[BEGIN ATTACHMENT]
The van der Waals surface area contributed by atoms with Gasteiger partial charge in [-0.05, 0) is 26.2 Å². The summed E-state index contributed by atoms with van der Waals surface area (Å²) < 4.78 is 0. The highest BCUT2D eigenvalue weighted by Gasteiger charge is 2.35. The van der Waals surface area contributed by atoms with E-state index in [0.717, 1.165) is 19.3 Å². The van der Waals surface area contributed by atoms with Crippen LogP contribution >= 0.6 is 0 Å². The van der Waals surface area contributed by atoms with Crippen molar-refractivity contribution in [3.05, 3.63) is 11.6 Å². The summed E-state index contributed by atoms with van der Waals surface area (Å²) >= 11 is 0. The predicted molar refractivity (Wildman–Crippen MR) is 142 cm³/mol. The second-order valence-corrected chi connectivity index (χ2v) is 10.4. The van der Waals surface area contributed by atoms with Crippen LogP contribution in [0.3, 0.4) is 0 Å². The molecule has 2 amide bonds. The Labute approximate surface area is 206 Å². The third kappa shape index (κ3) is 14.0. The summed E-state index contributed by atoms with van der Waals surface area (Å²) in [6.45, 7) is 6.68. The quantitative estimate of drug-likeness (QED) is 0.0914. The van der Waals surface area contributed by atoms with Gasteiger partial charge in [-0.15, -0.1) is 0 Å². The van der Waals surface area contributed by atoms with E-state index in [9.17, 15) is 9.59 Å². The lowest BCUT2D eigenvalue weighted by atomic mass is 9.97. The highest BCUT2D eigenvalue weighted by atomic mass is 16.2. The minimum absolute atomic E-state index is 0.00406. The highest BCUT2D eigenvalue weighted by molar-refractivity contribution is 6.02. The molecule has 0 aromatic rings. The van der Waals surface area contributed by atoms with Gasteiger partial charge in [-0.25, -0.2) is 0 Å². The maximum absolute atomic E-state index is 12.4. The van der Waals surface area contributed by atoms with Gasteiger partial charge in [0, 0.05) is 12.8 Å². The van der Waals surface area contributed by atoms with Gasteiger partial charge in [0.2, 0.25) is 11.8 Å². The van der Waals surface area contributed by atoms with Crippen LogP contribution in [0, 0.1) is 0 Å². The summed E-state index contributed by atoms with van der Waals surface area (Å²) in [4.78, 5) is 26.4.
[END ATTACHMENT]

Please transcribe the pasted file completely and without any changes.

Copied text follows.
The van der Waals surface area contributed by atoms with Gasteiger partial charge in [-0.05, 0) is 26.2 Å². The summed E-state index contributed by atoms with van der Waals surface area (Å²) < 4.78 is 0. The highest BCUT2D eigenvalue weighted by Gasteiger charge is 2.35. The van der Waals surface area contributed by atoms with E-state index in [0.717, 1.165) is 19.3 Å². The van der Waals surface area contributed by atoms with Crippen LogP contribution >= 0.6 is 0 Å². The van der Waals surface area contributed by atoms with Crippen molar-refractivity contribution in [3.05, 3.63) is 11.6 Å². The summed E-state index contributed by atoms with van der Waals surface area (Å²) >= 11 is 0. The predicted molar refractivity (Wildman–Crippen MR) is 142 cm³/mol. The second-order valence-corrected chi connectivity index (χ2v) is 10.4. The van der Waals surface area contributed by atoms with Crippen LogP contribution in [0.3, 0.4) is 0 Å². The molecule has 2 amide bonds. The Labute approximate surface area is 206 Å². The third kappa shape index (κ3) is 14.0. The summed E-state index contributed by atoms with van der Waals surface area (Å²) in [6.45, 7) is 6.68. The quantitative estimate of drug-likeness (QED) is 0.0914. The van der Waals surface area contributed by atoms with Gasteiger partial charge in [-0.15, -0.1) is 0 Å². The van der Waals surface area contributed by atoms with E-state index in [9.17, 15) is 9.59 Å². The lowest BCUT2D eigenvalue weighted by atomic mass is 9.97. The highest BCUT2D eigenvalue weighted by atomic mass is 16.2. The minimum absolute atomic E-state index is 0.00406. The highest BCUT2D eigenvalue weighted by molar-refractivity contribution is 6.02. The molecule has 0 aromatic rings. The van der Waals surface area contributed by atoms with Gasteiger partial charge in [-0.25, -0.2) is 0 Å². The maximum absolute atomic E-state index is 12.4. The van der Waals surface area contributed by atoms with Gasteiger partial charge in [0, 0.05) is 12.8 Å². The van der Waals surface area contributed by atoms with Gasteiger partial charge in [0.2, 0.25) is 11.8 Å². The van der Waals surface area contributed by atoms with Crippen LogP contribution in [0, 0.1) is 0 Å². The summed E-state index contributed by atoms with van der Waals surface area (Å²) in [4.78, 5) is 26.4.